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BEHAVIORISM

John Broadus Watson

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Founder of Experimental Psychology...

John Broadus Watson was born in 1878 which was a time when psychology was dominated by Structuralism. Structuralism was created by a follower of Wilhelm Wundt and his methods, Edward Titchener. Structuralism was to be created in the likeness of Wundtian psychology but was quite different. Titchener’s main goal was to focus on the mental elements (similar to Wundt) and how they link together through the process of association. John Watson had no concern with structuralism because he was too young to understand any school of psychology at the time. As Watson grew older his first stop was at Furman University where he was beginning to fulfill his mother’s wishes for him to become a clergyman. Watson’s mother died during the year he was receiving his Master’s degree and this released him from his vow to become a clergyman. While at Furman J.B. Watson had intentions on continuing his education at a theological seminary, but he chose University of Chicago after his mother died because the University of Chicago was where he was going to pursue his career in philosophy under the great John Dewey (a renowned philosopher at the time). Unfortunately, he did not understand Dewey’s lectures, so Watson found interest in psychology through the work of James Angell (a functional psychologist), he also studied biology and physiology with Jacques Loeb, who introduced to him to the concept of mechanism. Watson went on to teach at several universities including the University of Chicago and pursue a career in advertising.

John Watson's Behaviorism

Watson's behaviorism focused primarily on how people reacted to different situations and environments, rather than the mental state of that person. Watson’s behaviorism was mechanistic building upon the theory that we are no more than conditioning and reflexes. This theory was much different than what B.F. Skinner found when testing Watson’s theories in the laboratory. Skinner argued thatpeople respond to their environment, but they also operate on the environment to produce certain consequences.” Watson believed that psychology should be completely objective only evidence that is important are the body’s muscular movements and glandular secretions.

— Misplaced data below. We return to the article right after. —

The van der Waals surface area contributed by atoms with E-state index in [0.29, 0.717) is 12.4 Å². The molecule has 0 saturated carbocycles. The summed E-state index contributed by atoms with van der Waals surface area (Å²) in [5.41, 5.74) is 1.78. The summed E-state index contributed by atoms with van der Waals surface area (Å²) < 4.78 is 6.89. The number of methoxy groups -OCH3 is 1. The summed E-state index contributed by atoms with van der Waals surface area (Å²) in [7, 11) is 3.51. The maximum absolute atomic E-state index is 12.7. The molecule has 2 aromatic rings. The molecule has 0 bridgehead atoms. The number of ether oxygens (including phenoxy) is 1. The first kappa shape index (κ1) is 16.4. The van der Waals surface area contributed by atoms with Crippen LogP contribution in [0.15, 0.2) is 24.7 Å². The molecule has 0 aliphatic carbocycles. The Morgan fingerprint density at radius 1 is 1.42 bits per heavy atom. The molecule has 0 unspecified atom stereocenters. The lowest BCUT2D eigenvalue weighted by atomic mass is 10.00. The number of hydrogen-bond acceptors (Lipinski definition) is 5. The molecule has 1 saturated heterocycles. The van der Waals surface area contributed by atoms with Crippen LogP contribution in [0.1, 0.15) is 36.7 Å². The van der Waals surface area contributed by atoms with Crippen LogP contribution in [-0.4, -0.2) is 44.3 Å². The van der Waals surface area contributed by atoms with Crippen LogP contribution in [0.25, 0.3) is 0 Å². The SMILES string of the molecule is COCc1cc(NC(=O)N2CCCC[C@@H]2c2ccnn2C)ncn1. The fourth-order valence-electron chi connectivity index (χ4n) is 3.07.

The Little Albert Study

Watson did experiment with conditioning in his landmark experiment with an infant boy named Albert. Though the story of Little Albert has been distorted over the many years, the concept still remains that emotional responses can be conditioned. The process involved a sharp noise whenever a white rat was presented so that little Albert developed a dislike or fear for the white rat due to the noise. Watson’s findings showed that Albert was not just afraid of the rat but during the trials Albert was exposed to other items and developed a fear for the items also. The conclusion was that Albert’s fear transferred to other items and he was never desensitized.

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"Give me a dozen healthy infants, well-formed, and my own specified world to bring them up and I'll guarantee to take any one at random and train him to become any type of specialist I might select--doctor, lawyer, merchant-chief, and yes, even beggarman and thief, regardless of his talents, penchants, tendencies, abilities, vocations, and race of his ancestors." (1930)

"Psychology as the behaviorist views it is a purely objective experimental branch of natural science. Its theoretical goal is the prediction and control of behavior. Introspection forms no essential part of its methods, nor is the scientific value of its data dependent upon the readiness with which they lend themselves to interpretation in terms of consciousness. The behaviorist, in his efforts to get a unitary scheme of animal response, recognizes no dividing line between man and brute. The behavior of man, with all of its refinement and complexity, forms only a part of the behaviorist's total scheme of investigation."

Behaviorism